Like anything else, you really need to understand what you’re getting into when trying something new. Going with a hosted form of UC may actually not be that new if you consider that businesses routinely use the cloud for many everyday applications such as Salesforce.com. To counter the ever-present threat of Google, Microsoft has made a big push to the cloud with Office 365.

Stepping back a bit, both vendors share a common threat in Amazon with their cloud dominance, and the same can be said, actually for all UC vendors. Amazon is not likely to become a UC provider, but their platform could support virtual player quite easily.

These are really existential issues for the UC space in general, but they shouldn’t keep you from deploying UC. There are valid use-case scenarios for both hosted and premise-based models, and I’m going to explore those over the next few posts. Regarding hosted, you don’t need a comprehensive understanding of what the cloud entails, but you do need enough to make an informed buying decision.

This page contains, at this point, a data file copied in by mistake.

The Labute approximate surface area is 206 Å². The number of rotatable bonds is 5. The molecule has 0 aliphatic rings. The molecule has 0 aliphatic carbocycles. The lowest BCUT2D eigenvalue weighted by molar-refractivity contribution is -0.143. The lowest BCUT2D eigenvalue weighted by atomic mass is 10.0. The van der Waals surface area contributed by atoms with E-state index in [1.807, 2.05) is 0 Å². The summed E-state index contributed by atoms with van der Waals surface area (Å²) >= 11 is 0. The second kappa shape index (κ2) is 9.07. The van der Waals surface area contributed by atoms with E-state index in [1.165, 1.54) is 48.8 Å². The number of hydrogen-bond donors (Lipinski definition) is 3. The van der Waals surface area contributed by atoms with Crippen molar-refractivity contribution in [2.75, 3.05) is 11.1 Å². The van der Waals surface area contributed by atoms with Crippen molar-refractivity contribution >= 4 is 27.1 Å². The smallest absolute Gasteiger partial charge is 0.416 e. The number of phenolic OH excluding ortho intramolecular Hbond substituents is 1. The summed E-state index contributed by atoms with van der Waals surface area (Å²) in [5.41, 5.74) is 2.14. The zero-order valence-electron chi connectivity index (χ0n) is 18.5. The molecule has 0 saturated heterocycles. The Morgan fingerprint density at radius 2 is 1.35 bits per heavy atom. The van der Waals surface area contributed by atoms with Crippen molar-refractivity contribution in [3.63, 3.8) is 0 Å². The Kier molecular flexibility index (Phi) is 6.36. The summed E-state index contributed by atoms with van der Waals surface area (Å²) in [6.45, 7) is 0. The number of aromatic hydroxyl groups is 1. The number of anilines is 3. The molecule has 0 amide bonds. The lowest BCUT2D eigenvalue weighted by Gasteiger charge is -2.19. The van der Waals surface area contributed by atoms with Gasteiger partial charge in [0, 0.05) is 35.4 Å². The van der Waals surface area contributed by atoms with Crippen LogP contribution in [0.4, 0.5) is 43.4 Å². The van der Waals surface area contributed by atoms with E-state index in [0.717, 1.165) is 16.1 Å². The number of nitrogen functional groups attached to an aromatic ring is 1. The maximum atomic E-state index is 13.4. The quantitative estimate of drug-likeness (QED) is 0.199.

A big part of this entails knowing how the trade-offs compare between these models and how well your choice aligns with bigger picture drivers in your business. To be fair, this is easier to do with premise-based UC since there are more knowns than unknowns. This is the model you’ve come to trust and rely on with telephony, and in most cases, that thinking will be top-of-mind. After all, many UC offerings are extensions of IP PBX systems, so it’s natural to think this way.

Before drawing your own conclusions either way, I’d like to share some current data on how businesses are thinking. InformationWeek just published its annual State of UC report, and it’s based on responses from 488 businesses compiled during April 2014. The research is fairly extensive and worth reviewing, but for now, I’m just going to highlight some cloud-related findings.